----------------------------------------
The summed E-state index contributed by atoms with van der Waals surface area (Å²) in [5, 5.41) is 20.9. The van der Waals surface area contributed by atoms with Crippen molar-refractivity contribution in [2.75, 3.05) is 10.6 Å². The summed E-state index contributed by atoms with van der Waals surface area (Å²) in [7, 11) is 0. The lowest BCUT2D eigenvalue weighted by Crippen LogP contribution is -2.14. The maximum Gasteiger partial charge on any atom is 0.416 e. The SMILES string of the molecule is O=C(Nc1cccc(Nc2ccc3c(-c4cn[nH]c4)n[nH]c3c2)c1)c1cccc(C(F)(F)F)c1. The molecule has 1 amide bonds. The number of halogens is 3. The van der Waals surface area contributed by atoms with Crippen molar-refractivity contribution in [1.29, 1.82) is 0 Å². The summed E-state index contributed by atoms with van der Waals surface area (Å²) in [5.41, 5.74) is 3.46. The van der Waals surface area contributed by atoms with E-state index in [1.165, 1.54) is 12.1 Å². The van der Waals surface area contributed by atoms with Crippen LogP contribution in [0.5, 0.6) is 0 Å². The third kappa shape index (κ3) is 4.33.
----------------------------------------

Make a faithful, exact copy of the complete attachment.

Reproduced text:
The summed E-state index contributed by atoms with van der Waals surface area (Å²) in [5, 5.41) is 20.9. The van der Waals surface area contributed by atoms with Crippen molar-refractivity contribution in [2.75, 3.05) is 10.6 Å². The summed E-state index contributed by atoms with van der Waals surface area (Å²) in [7, 11) is 0. The lowest BCUT2D eigenvalue weighted by Crippen LogP contribution is -2.14. The maximum Gasteiger partial charge on any atom is 0.416 e. The SMILES string of the molecule is O=C(Nc1cccc(Nc2ccc3c(-c4cn[nH]c4)n[nH]c3c2)c1)c1cccc(C(F)(F)F)c1. The molecule has 1 amide bonds. The number of halogens is 3. The van der Waals surface area contributed by atoms with Crippen molar-refractivity contribution in [1.29, 1.82) is 0 Å². The summed E-state index contributed by atoms with van der Waals surface area (Å²) in [5.41, 5.74) is 3.46. The van der Waals surface area contributed by atoms with E-state index in [1.165, 1.54) is 12.1 Å². The van der Waals surface area contributed by atoms with Crippen LogP contribution in [0.5, 0.6) is 0 Å². The third kappa shape index (κ3) is 4.33.